Now I don’t say that to be insulting but the product they’re putting out is just recycling the standard mainstream wrestling formula but trying to overpower it with lightning fast matches, countless highspots, more colorful language and a pretty high emphasis on comedy wrestling. While all of that stuff has its place, doing everything with the volume turned up to 11 is pretty fucking tiresome to experience.
I feel like AEW is just throwing a lot of shit on the wall to see what sticks and what doesn’t. Maybe they’re in a little over their head due to how fast they got off and running and because of the lack of experience running a wrestling promotion. It feels like there is a lack of understanding in regards to the fundamentals of what works on this hemisphere. While Kenny Omega and the Young Bucks were big in Japan, it doesn’t mean that what worked for them there is going to work for them here. I’m personally a big fan of Japanese wrestling, always have been since I was a tape trader in the ’90s, but I also know that my love of it isn’t something that most mainstream normal wrestling fans have on this continent.
It’s like they’re trying to appeal to a niche audience. The problem with that is a niche audience will always be niche and not mainstream. If you’re “in it to win it”, you’ve got to think bigger and you’ve got to produce a product that is enjoyed by the largest audience possible.
That comes down to one simple fact: you’ve got to know your audience. Right now, I don’t know if AEW does. At least not fully and not this early. That doesn’t mean that they won’t figure it out, re-work some things and fix some of these issues going forward. I certainly hope they do because more wrestling is good for everyone.
Diversity between promotions is a good thing that helps build brand identity and uniqueness. However, there can also be too much diversity and I think AEW suffers from that in trying to encompass many things, all at once. But I really hope this is just growing pains.
My point with this is that you can’t try to cover all bases by trying to appeal to every little niche simultaneously. You have to find the balance between them while, again, appealing to the widest audience possible. I think that the solution is to be something between WWE and what AEW currently is.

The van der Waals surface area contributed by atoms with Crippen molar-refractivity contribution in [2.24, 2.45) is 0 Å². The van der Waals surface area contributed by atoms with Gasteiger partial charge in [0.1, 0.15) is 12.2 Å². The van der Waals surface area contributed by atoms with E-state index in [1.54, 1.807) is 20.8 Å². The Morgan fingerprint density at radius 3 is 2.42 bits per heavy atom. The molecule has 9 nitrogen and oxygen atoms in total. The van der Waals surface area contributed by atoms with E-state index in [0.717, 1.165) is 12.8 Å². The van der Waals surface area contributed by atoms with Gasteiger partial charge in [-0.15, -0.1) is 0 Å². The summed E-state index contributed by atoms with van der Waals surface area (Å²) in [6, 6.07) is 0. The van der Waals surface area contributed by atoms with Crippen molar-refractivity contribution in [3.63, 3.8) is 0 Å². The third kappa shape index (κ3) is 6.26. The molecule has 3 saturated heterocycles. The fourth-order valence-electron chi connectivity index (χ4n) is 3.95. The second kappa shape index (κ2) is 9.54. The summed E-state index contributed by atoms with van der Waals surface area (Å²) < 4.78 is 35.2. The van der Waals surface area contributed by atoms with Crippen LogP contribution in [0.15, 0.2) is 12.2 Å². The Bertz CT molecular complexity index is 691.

The best example I can give is the Attitude Era of WWE. No, not because it was edgy with a Jerry Springer atmosphere but because it allowed talent to be themselves, have some creative control and it took chances and had diversity within the content of its segments. At its height, it found a way to take the best elements of the mainstream WWE formula, mixed that with an ECW influence and also adopted some of the better elements of what was working in WCW, at the time.
WCW succeeded for awhile too because it was doing the same thing. Even though they had their own style that slightly differed from WWE, both promotions were just different sides of the same coin.
So since I’ve brought up WCW, I want to go back to my thoughts on wrestling talent being in charge, as that was ultimately a major factor in WCW’s downfall.
Back in the ’90s, when WCW was buying up WWE talent like Beanie Babies, they gave their heavy hitters too much control of their characters and too much power in booking the shows. This led to these guys only putting themselves and their buddies over while younger talent got the shaft and ultimately, jumped ship to WWE, which helped that company recover and win the war.
I know that the guys running AEW know this, as does anyone that loves wrestling and has been paying attention to the business for several years. But just because they probably don’t want to make the same mistakes doesn’t mean that they won’t. Power is one of those things that can change a person and while I assume that Cody, Omega and the Bucks have the best of intentions, who is to say what this will mean over time.
Having now watched AEW for about a year, I can actually say that it looks like they are actually trying to deliberately do the stark opposite of what the WCW stars did. Maybe that sounds good but it isn’t. So let me explain.
First, there needs to be a balance, just like with all things. All four of these execs are four of the absolute best wrestlers in this new promotion. However, they seem to be putting everyone over except themselves. I’m not sure if they are just afraid of being accused of what guys like Kevin Nash and Hulk Hogan were accused of twenty years ago or because they think that they’re building up the rest of the roster at their expense. But that’s just it, it’s at their expense.